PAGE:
Nearly 18.8 million Americans over age 18 suffer from major depression. Unfortunately, most people never seek treatment. Left undiagnosed and untreated, depression can worsen, lasting for years and causing untold suffering, and possibly even result in suicide.
If you are being treated for moderate to severe depression, a doctor or psychiatrist has probably prescribed an antidepressant medication for you. When they work properly, they help to relieve symptoms and, along with other approaches such as talk therapy, are an important part of treatment.
One way antidepressants work is by altering the balance of certain chemicals in your brain. And, as with all medicines, this change can cause side effects. Some, like jitteriness, weird dreams, dry mouth, and...
Loss of enjoyment from things that were once pleasurable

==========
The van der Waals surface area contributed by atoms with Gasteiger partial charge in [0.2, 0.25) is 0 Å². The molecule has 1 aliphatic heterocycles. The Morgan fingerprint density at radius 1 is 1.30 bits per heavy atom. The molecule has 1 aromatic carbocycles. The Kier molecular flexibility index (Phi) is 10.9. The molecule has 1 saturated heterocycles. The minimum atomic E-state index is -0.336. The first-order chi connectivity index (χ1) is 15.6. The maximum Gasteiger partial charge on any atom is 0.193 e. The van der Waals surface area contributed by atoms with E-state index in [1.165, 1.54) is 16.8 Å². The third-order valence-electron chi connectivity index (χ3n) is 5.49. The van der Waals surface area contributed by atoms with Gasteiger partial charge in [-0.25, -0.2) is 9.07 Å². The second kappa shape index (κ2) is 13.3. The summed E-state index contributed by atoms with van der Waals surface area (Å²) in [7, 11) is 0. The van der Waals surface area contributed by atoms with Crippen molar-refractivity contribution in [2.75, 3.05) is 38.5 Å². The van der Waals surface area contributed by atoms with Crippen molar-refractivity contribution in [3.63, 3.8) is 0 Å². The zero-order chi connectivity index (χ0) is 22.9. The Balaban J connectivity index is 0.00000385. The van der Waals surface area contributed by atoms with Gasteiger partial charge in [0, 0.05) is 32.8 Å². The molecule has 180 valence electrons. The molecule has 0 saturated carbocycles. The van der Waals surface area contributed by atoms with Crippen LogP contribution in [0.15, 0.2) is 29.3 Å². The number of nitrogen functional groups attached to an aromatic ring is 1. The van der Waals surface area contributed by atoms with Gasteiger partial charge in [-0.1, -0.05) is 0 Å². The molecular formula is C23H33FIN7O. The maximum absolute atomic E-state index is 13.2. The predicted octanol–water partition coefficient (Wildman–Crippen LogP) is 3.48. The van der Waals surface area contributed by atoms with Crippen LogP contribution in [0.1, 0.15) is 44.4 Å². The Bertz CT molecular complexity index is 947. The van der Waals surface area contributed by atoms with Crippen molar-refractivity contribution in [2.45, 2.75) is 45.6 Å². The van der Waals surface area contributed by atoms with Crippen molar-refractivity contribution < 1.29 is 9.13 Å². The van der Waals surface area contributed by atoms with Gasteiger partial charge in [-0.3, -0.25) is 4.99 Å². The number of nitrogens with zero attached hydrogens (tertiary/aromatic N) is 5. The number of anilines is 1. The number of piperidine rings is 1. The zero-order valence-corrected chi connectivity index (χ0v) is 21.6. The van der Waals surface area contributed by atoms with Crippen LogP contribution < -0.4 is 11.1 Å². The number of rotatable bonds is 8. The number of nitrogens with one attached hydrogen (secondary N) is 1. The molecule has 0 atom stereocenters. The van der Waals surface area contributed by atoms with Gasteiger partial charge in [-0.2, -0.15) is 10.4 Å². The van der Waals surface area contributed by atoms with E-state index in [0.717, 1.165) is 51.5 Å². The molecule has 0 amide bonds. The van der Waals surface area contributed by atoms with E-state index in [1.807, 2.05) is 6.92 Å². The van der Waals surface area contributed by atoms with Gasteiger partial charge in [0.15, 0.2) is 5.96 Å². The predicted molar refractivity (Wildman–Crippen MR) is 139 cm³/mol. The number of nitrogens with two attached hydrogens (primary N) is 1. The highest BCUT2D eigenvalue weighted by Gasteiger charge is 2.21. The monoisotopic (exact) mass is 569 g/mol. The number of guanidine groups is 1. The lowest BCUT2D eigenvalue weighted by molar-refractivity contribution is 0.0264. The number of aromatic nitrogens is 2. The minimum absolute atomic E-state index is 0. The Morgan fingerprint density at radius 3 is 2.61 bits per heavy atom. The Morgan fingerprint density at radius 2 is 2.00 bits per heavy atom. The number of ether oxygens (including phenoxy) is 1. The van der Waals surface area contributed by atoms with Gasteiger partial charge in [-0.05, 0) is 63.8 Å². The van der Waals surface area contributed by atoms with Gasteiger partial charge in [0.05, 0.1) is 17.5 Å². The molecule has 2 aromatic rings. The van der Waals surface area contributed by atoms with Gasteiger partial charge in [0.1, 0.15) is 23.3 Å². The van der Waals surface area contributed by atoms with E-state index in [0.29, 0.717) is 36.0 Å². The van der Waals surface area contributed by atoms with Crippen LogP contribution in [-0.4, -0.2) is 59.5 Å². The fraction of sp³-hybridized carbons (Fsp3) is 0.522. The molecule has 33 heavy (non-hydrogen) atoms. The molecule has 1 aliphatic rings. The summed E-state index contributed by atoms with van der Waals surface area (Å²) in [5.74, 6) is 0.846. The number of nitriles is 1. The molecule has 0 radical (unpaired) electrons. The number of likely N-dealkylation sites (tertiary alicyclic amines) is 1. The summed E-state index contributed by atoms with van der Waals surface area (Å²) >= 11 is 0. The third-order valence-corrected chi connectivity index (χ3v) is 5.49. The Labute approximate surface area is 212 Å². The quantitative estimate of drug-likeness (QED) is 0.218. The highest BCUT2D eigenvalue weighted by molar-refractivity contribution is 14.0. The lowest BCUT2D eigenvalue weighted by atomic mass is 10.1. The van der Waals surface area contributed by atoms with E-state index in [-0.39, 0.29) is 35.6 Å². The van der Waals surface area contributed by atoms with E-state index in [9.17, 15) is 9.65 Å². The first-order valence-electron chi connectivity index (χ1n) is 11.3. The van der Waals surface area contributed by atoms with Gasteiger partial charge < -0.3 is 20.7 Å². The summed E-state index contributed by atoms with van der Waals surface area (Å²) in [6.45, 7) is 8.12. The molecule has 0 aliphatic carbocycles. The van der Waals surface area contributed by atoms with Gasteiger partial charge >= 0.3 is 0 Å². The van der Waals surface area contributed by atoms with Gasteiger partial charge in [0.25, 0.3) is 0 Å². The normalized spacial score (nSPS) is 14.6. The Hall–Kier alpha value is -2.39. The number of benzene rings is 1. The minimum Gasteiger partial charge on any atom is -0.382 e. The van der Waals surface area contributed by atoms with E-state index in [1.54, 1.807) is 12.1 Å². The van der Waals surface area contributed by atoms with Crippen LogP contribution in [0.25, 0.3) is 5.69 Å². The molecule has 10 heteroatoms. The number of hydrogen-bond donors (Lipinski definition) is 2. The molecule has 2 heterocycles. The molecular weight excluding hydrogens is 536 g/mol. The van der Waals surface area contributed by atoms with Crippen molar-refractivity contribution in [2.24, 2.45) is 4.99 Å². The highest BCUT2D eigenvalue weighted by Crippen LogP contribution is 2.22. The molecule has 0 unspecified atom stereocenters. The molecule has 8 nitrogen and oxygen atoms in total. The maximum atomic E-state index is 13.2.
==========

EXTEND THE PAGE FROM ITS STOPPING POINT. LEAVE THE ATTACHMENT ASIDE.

Loss of energy
Feelings of hopelessness or worthlessness
Difficulty making decisions
Insomnia or excessive sleep
Stomachache and digestive problems
Sexual problems (for example, decreased sex drive)
Aches and pains (such as recurrent headaches)
A change in appetite causing weight loss or gain
Thoughts of death or suicide
Depression is treatable. Treatment may include antidepressant medication, professional counseling such as cognitive-behavioral therapy, or a combination of the two. It sometimes takes several attempts to find the medication and type of counseling that work best for you. It can take one to three months for medications to take their full effect, although they often begin to show signs of working more quickly. You and your health professional will work together to find the right treatment.
Depression carries a high risk of suicide. Anybody who expresses suicidal thoughts or intentions should be taken very, very seriously. Do not hesitate to call your doctor or a local suicide hotline immediately or 911.